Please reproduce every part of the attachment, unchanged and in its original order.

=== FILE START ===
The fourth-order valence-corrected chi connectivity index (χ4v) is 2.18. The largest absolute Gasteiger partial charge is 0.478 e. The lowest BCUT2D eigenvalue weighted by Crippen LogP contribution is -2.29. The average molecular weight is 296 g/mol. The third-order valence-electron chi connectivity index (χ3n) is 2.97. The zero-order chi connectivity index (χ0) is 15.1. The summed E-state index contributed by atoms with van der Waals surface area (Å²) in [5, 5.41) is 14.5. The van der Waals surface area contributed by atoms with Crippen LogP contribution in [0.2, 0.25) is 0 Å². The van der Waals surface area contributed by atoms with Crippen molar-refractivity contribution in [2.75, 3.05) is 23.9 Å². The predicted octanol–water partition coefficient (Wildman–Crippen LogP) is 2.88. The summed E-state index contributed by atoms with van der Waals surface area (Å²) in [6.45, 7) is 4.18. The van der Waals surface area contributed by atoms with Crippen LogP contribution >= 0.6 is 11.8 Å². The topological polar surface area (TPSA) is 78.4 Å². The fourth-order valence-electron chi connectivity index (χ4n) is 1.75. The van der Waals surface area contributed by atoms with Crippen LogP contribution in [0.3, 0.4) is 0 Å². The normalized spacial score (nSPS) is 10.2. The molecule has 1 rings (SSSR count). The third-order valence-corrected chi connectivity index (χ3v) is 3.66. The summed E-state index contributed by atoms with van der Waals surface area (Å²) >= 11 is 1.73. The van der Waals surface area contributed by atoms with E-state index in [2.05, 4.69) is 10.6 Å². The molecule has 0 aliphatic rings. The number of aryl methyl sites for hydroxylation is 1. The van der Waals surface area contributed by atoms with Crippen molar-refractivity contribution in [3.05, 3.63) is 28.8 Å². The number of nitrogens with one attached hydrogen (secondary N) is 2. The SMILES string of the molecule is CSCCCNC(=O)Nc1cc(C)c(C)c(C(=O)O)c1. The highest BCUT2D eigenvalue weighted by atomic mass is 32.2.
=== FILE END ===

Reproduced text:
The fourth-order valence-corrected chi connectivity index (χ4v) is 2.18. The largest absolute Gasteiger partial charge is 0.478 e. The lowest BCUT2D eigenvalue weighted by Crippen LogP contribution is -2.29. The average molecular weight is 296 g/mol. The third-order valence-electron chi connectivity index (χ3n) is 2.97. The zero-order chi connectivity index (χ0) is 15.1. The summed E-state index contributed by atoms with van der Waals surface area (Å²) in [5, 5.41) is 14.5. The van der Waals surface area contributed by atoms with Crippen LogP contribution in [0.2, 0.25) is 0 Å². The van der Waals surface area contributed by atoms with Crippen molar-refractivity contribution in [2.75, 3.05) is 23.9 Å². The predicted octanol–water partition coefficient (Wildman–Crippen LogP) is 2.88. The summed E-state index contributed by atoms with van der Waals surface area (Å²) in [6.45, 7) is 4.18. The van der Waals surface area contributed by atoms with Crippen LogP contribution >= 0.6 is 11.8 Å². The topological polar surface area (TPSA) is 78.4 Å². The fourth-order valence-electron chi connectivity index (χ4n) is 1.75. The van der Waals surface area contributed by atoms with Crippen LogP contribution in [0.3, 0.4) is 0 Å². The normalized spacial score (nSPS) is 10.2. The molecule has 1 rings (SSSR count). The third-order valence-corrected chi connectivity index (χ3v) is 3.66. The summed E-state index contributed by atoms with van der Waals surface area (Å²) >= 11 is 1.73. The van der Waals surface area contributed by atoms with E-state index in [2.05, 4.69) is 10.6 Å². The molecule has 0 aliphatic rings. The number of aryl methyl sites for hydroxylation is 1. The van der Waals surface area contributed by atoms with Crippen molar-refractivity contribution in [3.05, 3.63) is 28.8 Å². The number of nitrogens with one attached hydrogen (secondary N) is 2. The SMILES string of the molecule is CSCCCNC(=O)Nc1cc(C)c(C)c(C(=O)O)c1. The highest BCUT2D eigenvalue weighted by atomic mass is 32.2.